In other words, Strickland requires only that counsel conduct a reasonable investigation. Strickland, 466 U.S. at 691, 104 S.Ct. at 1066. To prove that he was prejudiced by counsel's failure to investigate and to produce a certain type of expert witness, a habeas petitioner must demonstrate a reasonable likelihood that an ordinarily competent attorney conducting a reasonable investigation would have found an expert similar to the one eventually produced. If such a result was not reasonably probable, the petitioner was not prejudiced by counsel's failure to investigate. Merely proving that someone--years later--located an expert who will testify favorably is irrelevant unless the petitioner, the eventual expert, counsel or some other person can establish a reasonable likelihood that a similar expert could have been found at the pertinent time by an ordinarily competent attorney using reasonably diligent effort.15


In deciding whether a petitioner has met this burden a court must look to all the circumstances of the case and consider all the evidence presented.16 See Strickland, 466 U.S. at 695, 104 S.Ct. at 2069, 80 L.Ed.2d at 698. In Elledge's case, he has made no showing that it was reasonably probable that an ordinary, reasonable lawyer, operating under the time and monetary constraints Elledge's counsel faced and using reasonable diligence, would have discovered a psychiatrist who would have testified as did Dr. Lewis.17 Accordingly, Elledge cannot demonstrate that he was prejudiced by counsel's failure to investigate his mental condition and produce a favorable expert witness.


2. Effect of the psychiatric and family testimony on the ultimate sentence.


Even if Elledge's counsel had produced Dr. Lewis and Elledge's family members at the sentencing phase, we agree with the district court that Elledge was not prejudiced thereby: he nevertheless would have received the death penalty.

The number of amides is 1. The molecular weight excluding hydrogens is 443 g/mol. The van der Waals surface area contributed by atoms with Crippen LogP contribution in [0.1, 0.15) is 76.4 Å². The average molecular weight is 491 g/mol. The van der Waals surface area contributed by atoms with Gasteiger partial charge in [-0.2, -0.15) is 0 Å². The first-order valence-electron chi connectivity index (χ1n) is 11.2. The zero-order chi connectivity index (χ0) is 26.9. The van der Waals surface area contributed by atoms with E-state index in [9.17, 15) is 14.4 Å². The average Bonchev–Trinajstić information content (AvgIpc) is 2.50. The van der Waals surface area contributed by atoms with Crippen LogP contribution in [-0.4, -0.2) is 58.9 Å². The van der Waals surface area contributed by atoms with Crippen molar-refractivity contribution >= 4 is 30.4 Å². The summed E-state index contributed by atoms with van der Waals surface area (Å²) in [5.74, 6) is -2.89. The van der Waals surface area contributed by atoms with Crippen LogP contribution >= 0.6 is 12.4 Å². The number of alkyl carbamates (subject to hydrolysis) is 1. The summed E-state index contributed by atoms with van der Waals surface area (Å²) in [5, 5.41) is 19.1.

The value of Dr. Lewis's testimony was undercut in part by the revelation that her analysis largely relied on Elledge's recitations and had not been fully corroborated by independent follow-up investigation. In addition, the two court-appointed psychiatrists who examined Elledge each gave damaging evaluations that would have diluted Dr. Lewis's impact.18 Moreover, much of the testimony elicited from Elledge's brother and sister could be used against him; e.g., their descriptions of his early violent temper, his sister's explanation of his alleged incestuous assault on her, his brother's description of Elledge as "a mean guy," and their emergence as normal citizens even though they had been subjected to similar abuse and neglect. The family testimony also was cumulative to a degree since Elledge had testified to many of the particulars in question.


As a final point, the aggravating circumstances of the case were substantial. It cannot be gainsaid that the cruelty of the rape and the murder made it more difficult for Elledge to alter the final sentence by adducing mitigating circumstances. It is proper for a reviewing court, in deciding whether the additional evidence would have altered the eventual sentence, to consider the strength of the case presented against the defendant.19 See Strickland, 466 U.S. at 696, 104 S.Ct. at 2069, 80 L.Ed.2d at 699 ("a verdict or conclusion only weakly supported by the record is more likely to have been affected by errors than one with overwhelming record support.")